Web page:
Posted by Gregory M. Rada | March 7, 2021 | Firm News
Two major factors that VA is required to consider when determining whether the veteran’s service connected disabilities preclude them from securing substantially gainful employment are education and employment history. VA is not allowed to simply imply that work history or education are the reasons for a denied claim without attempting to relate these factors to the disabilities of the veteran.
The US Court of Appeals for Veterans Claims has stated:
Where the veteran submits a … claim for a TDIU rating … the BVA may not reject that claim without producing evidence, as distinguished from mere conjecture, that the veteran can perform work that would produce sufficient income to be other than marginal.
The type and length of education that a veteran received has a direct impact on the skills they have to do work. A person with a four year college degree will have vastly different skills and abilities than one with an elementary school education. VA is required by law to determine how much education a veteran has, along with how that education has impacted the depth of knowledge a veteran has in relevant subjects. To properly assess how prepared the veteran is to do different kinds of jobs and do a proper vocational analysis, knowing this information is vital.
As an example, actually getting a degree will impact a verteran’s skills differently than a brief stint in college. In one case, The Board of Veteran’s Appeals misrepresented the details in a case about a veteran’s level of education when it discovered that he had “attended college for approximately one year.” However, it was clearly shown that while the veteran attended a full term of community college, he only took two typing courses during his time there. In light of the level of education that he actually received, The Veterans Court remanded the case to the Board to properly evaluate the denied TDIU Claim.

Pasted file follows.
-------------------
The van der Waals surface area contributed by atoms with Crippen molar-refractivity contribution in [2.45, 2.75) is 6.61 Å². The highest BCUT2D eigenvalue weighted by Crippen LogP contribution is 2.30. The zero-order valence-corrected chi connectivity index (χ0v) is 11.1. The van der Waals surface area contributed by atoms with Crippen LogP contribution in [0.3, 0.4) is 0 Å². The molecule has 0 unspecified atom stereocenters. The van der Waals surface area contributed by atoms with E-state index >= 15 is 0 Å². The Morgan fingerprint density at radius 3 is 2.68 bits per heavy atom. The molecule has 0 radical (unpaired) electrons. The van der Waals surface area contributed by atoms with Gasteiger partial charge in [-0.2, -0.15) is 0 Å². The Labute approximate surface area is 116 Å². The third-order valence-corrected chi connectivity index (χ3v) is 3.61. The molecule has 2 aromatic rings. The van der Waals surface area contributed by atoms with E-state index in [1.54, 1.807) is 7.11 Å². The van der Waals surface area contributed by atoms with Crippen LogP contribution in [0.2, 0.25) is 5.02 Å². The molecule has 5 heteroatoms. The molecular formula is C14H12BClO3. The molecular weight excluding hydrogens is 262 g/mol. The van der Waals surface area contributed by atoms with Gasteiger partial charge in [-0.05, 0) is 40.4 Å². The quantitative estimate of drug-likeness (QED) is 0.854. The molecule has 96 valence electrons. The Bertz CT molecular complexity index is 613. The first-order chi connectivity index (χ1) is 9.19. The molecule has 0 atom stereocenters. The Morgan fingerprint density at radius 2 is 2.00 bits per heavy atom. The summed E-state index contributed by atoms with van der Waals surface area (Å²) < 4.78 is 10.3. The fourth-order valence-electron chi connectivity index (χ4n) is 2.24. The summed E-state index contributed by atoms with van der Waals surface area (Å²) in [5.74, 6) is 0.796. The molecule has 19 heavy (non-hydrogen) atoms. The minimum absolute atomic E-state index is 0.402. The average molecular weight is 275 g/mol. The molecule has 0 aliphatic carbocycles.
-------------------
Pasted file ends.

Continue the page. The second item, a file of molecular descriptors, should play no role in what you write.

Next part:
As with education, jobs that a veteran has had in the past allowed them to gain skills that may be relevant to other work. As an example, someone that worked as an engineer for years would be qualified to design bridges, but someone that only did front office work would not. It is the duty of VA to accurately determine what work a veteran has done in the past, so that the skills acquired from past jobs can be accurately assessed.
One often overlooked aspect are skill courses and on the job training that a veteran might attend while on a previous job. Similar to a college, these proved a knowledge base in much the same way by teaching skills and abilities to know how to do certain aspects of a job. VA cannot determine the veteran’s ability to perform work if it does not properly evaluate a veteran’s prior work experience.
Obtaining VA disability compensation can be a complicated process. Knowing what you need to be successful is not always obvious, so working with an experienced VA disability benefits attorney is the best way to secure the money you need.
Gregory M. Rada, Attorney at Law has the knowledge and dedication you need to win compensation and is ready to speak with you today. Helping clients nationwide, call him at (844) 838-7529 for a free phone consultation.
Gregory Rada is a Veterans Benefits Attorney who practices Nationwide. He graduated from the University of Connecticut School of Law, and has been practicing law for six years. Gregory Rada believes in fighting for fellow veterans. Learn more about his experience by clicking here.